Higher wages mean more stable employment numbers

Andrey Kamenov, Ph.D. Probability and Statistics

When exploring U.S. Census Bureau census data, we saw that even within one state, counties may see significantly different changes in local employment numbers.

While we don’t have any personal data, local changes in employment numbers are indicative of the total number of people who have lost their jobs, become employed or even switched careers.

First, we take the variance of employment change in every state, averaged by five major industry sectors.



While we see that there are a few states with significantly higher numbers (three to four times the national average in Vermont and Michigan), there seems to be no clear geographical pattern here.

The pattern emerges once we look at the change of numbers in relation to the average wage. We split all counties into groups of 10 percent by average wage (ignoring those with less than 100 people employed). Calculating the employment change variance for each group, we see that out of the five largest sectors, four apparently show that the variance decreases for counties with higher-paid jobs. For example, comparing the top 10 percent of the counties with the bottom 10 percent, we see that the variance is two to four times larger in the latter. The only sector where the decrease is not very significant is Finance.d_emp_avq_2004_2009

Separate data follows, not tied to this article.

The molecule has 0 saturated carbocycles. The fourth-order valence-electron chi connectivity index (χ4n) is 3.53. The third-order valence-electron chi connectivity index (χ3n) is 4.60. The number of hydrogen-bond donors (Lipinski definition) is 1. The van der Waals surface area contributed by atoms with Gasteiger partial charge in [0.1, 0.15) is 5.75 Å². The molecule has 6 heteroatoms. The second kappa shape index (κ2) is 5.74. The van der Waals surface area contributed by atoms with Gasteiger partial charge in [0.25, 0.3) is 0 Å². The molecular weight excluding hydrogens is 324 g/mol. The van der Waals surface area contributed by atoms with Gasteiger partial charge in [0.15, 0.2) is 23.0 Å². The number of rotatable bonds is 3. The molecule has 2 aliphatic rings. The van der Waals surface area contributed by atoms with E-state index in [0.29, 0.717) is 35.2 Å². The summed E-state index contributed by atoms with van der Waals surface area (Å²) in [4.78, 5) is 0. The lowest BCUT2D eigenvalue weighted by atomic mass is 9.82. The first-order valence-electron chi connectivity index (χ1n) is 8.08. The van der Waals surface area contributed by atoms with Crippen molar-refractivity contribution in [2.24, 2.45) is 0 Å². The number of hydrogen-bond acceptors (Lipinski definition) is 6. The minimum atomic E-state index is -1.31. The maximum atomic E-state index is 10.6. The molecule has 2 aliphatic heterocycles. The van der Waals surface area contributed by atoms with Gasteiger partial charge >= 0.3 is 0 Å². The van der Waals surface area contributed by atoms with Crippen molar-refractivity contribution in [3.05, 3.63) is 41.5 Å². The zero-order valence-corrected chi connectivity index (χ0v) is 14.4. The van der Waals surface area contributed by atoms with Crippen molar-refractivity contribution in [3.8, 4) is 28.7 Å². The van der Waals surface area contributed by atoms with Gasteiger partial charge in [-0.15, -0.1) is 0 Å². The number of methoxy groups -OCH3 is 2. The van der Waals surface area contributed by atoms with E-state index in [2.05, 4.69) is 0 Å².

In conclusion, unless you work in finance, the probability of you becoming unemployed or having to switch careers is inversely related to your wage.

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About Andrey Kamenov

Andrey Kamenov, Ph.D. Probability and Statistics

Andrey Kamenov is a data scientist working for Advameg Inc. His background includes teaching statistics, stochastic processes and financial mathematics in Moscow State University and working for a hedge fund. His academic interests range from statistical data analysis to optimal stopping theory. Andrey also enjoys his hobbies of photography, reading and powerlifting.

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